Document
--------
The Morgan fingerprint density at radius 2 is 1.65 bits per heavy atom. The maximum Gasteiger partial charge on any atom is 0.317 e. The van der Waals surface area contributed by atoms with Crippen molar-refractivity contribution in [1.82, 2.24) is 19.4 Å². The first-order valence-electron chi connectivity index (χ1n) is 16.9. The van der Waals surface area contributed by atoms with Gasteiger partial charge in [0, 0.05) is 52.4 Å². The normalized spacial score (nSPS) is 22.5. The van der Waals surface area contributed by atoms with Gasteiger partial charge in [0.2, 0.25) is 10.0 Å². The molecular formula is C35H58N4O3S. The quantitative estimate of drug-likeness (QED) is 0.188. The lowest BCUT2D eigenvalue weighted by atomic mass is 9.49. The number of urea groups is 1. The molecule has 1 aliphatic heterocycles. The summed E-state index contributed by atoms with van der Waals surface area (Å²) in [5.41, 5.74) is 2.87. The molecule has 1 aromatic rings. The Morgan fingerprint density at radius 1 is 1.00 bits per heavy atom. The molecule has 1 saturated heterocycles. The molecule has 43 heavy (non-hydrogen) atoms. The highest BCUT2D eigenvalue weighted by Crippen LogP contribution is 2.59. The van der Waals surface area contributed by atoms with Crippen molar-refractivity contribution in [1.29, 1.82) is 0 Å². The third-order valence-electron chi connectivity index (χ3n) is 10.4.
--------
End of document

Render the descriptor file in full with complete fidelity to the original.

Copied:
The Morgan fingerprint density at radius 2 is 1.65 bits per heavy atom. The maximum Gasteiger partial charge on any atom is 0.317 e. The van der Waals surface area contributed by atoms with Crippen molar-refractivity contribution in [1.82, 2.24) is 19.4 Å². The first-order valence-electron chi connectivity index (χ1n) is 16.9. The van der Waals surface area contributed by atoms with Gasteiger partial charge in [0, 0.05) is 52.4 Å². The normalized spacial score (nSPS) is 22.5. The van der Waals surface area contributed by atoms with Gasteiger partial charge in [0.2, 0.25) is 10.0 Å². The molecular formula is C35H58N4O3S. The quantitative estimate of drug-likeness (QED) is 0.188. The lowest BCUT2D eigenvalue weighted by atomic mass is 9.49. The number of urea groups is 1. The molecule has 1 aliphatic heterocycles. The summed E-state index contributed by atoms with van der Waals surface area (Å²) in [5.41, 5.74) is 2.87. The molecule has 1 aromatic rings. The Morgan fingerprint density at radius 1 is 1.00 bits per heavy atom. The molecule has 1 saturated heterocycles. The molecule has 43 heavy (non-hydrogen) atoms. The highest BCUT2D eigenvalue weighted by Crippen LogP contribution is 2.59. The van der Waals surface area contributed by atoms with Crippen molar-refractivity contribution in [1.29, 1.82) is 0 Å². The third-order valence-electron chi connectivity index (χ3n) is 10.4.